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A Discussion of the Intellectual Exceptionality of Giftedness
Modern society has reached a stage of development where it is accepted that all children are entitled to an education that maximizes their potential. It is taken as a given that children with intellectual or developmental disabilities are valued to the same degree as their peers and their education should be modified to accommodate their unique learning needs. When it comes to children who are gifted however, society can react differently. There is a misconception held by many that since the gifted are so able, they should be able to thrive in any environment and their education should not require special attention. Ontario’s Education Act recognizes the special needs of the gifted. It requires school boards to treat giftedness like any other special need, recognizing that gifted students often have different learning requirements than the majority of their classmates and educators must respond to those needs through differentiated learning experiences so that the gifted child’s potential is encouraged.
This paper will focus on gifted children in the primary grades of learning.
What are the Characteristics and Needs of Gifted Children?
The essence of giftedness is an advanced development in one or more areas. Students who are gifted have the potential to perform at levels well beyond what might be expected for their age. Therefore, defining common characteristics is a first step toward identification, which will allow educators to meet their needs. Common indicators that are consistent in the learning styles of the gifted and have become accepted signs of giftedness include:
- A rich vocabulary and a love of words.
- A tendency to become absorbed in work that they find interesting and an ability to maintain a long attention span when engaged with work.
- An unusually fast rate of learning, particularly when the material is interesting or challenging, and conversely, a dislike of slow-paced work.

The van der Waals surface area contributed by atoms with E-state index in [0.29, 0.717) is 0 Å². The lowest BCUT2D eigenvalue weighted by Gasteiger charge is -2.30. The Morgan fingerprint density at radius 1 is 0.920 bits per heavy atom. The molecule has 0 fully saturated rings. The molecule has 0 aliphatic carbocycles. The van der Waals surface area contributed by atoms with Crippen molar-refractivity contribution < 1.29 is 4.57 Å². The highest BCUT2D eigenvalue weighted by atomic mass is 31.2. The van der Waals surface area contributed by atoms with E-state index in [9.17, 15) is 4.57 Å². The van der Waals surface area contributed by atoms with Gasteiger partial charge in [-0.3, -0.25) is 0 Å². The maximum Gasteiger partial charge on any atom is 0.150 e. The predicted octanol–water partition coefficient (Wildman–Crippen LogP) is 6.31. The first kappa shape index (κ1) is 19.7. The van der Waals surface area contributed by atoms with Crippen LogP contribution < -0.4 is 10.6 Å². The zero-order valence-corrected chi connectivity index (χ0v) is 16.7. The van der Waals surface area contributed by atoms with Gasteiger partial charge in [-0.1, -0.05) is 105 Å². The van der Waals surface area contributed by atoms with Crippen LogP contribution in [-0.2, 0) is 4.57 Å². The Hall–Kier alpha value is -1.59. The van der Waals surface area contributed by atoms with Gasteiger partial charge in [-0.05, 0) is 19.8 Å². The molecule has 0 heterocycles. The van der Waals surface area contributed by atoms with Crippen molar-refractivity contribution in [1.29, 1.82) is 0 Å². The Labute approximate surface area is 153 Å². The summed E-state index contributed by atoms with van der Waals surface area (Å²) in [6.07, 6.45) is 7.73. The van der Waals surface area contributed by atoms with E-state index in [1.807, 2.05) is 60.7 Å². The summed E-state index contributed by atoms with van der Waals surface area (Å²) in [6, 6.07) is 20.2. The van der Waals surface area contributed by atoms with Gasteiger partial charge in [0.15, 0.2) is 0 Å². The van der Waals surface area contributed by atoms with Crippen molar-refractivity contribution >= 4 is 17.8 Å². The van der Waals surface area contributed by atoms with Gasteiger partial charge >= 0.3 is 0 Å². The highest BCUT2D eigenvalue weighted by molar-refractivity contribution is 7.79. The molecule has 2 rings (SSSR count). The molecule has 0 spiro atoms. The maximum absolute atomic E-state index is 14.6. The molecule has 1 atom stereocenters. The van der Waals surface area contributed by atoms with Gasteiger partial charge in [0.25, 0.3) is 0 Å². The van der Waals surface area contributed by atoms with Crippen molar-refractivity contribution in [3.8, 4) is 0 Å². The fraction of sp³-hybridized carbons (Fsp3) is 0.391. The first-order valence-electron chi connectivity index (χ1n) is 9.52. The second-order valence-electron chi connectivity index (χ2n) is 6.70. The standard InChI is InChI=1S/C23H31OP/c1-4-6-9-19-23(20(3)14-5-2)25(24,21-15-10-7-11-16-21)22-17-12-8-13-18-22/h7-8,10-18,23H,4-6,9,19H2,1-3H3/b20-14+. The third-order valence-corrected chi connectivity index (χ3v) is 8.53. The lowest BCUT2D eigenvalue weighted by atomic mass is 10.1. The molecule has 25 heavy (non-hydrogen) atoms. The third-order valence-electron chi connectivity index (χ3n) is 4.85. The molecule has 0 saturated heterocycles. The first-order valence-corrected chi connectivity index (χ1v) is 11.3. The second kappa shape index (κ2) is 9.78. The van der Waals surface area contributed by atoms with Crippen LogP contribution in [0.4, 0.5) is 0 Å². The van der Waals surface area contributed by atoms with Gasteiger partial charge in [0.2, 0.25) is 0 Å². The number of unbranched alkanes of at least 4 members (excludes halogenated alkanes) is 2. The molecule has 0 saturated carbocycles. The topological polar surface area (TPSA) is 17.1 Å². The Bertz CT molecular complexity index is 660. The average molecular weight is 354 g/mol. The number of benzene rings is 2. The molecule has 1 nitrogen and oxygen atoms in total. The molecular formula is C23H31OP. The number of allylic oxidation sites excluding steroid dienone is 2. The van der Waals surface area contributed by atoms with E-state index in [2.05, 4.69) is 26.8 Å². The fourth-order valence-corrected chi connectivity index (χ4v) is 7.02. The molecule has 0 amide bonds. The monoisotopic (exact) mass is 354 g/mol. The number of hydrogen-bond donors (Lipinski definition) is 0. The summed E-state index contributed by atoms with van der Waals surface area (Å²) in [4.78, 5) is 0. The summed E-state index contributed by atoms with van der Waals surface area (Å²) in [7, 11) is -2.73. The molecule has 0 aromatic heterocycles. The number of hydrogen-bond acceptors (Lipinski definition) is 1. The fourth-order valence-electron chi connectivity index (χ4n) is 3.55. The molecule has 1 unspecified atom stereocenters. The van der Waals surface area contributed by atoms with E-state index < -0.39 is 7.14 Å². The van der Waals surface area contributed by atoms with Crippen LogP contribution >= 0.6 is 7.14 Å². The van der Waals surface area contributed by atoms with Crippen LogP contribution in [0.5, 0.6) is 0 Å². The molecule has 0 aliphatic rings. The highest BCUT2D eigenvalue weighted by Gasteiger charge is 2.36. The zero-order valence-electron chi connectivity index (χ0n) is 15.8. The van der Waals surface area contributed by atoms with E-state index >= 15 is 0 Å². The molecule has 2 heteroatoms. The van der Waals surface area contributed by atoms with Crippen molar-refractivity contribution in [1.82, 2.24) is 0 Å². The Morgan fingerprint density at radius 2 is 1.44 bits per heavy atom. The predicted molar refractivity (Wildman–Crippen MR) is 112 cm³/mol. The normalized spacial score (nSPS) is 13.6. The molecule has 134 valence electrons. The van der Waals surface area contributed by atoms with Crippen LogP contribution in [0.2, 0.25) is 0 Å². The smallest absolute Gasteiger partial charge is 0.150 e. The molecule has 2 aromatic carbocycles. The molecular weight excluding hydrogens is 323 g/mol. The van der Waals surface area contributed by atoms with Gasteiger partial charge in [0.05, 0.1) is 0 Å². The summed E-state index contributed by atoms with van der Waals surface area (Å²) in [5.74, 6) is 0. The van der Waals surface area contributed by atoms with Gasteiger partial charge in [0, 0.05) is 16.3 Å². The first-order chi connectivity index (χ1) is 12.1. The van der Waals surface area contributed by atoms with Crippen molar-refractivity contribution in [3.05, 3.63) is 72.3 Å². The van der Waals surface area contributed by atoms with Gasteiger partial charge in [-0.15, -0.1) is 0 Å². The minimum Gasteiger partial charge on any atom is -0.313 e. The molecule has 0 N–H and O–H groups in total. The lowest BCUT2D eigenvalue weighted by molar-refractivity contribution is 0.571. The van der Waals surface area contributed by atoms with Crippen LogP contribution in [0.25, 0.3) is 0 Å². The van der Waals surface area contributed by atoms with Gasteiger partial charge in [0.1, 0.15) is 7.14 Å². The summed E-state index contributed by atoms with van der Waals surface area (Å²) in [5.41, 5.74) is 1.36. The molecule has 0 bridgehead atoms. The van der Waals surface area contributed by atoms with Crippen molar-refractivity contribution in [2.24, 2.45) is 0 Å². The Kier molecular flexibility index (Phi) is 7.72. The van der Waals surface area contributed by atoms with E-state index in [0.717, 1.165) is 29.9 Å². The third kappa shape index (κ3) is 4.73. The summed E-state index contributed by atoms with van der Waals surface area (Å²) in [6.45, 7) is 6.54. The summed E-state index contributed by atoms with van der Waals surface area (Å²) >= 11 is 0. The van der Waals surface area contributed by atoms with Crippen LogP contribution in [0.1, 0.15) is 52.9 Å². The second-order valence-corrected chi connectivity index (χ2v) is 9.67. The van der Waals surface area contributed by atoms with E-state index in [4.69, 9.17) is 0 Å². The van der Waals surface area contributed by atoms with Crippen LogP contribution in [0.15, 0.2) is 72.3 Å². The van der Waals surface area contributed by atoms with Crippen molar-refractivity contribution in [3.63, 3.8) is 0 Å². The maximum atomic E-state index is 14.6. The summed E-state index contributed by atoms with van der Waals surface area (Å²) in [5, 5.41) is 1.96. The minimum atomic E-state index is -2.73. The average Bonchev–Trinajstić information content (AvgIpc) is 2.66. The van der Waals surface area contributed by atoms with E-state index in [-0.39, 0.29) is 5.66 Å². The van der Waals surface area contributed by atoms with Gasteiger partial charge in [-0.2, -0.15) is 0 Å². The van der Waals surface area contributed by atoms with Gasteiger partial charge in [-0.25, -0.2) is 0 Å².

- A well developed memory.
- Reasoning skills at a level more usually found in older students.
- A preference for independent work.
The challenge, as indicated by Weber & Bennett (2004), is to determine whether these characteristics are consistently present or if the child is displaying one or more of these characteristics based on the learning situation or other temporal factors.
The accepted common characteristics of giftedness have moved beyond the exclusively intellectual domain; issues such as self-awareness and ability to adjust to new situations are now recognized as important characteristics of a gifted child. It must be noted that emotional factors come into play as significant component of a gifted child’s life. Gifted children see the world differently because of the complexity of their thought processes combined with an emotional intensity. Linda Silverman (2007) describes this combination of intellect and intensity as follows: “People often say to them, “Why do you make everything so complicated?” “Why do you take everything so seriously?” “Why is everything so important to you?” The gifted are “too” everything: too sensitive, too intense, too driven, too honest, too idealistic, too moral, or too perfectionistic.” Therefore, their needs are unique since their learning often follows a different trajectory than the majority and their emotional needs are often more complex than children in the range of “normal” abilities. It is the role of educators to meet the needs of the gifted intellectually as well as emotionally and socially.
How are Gifted Students Identified?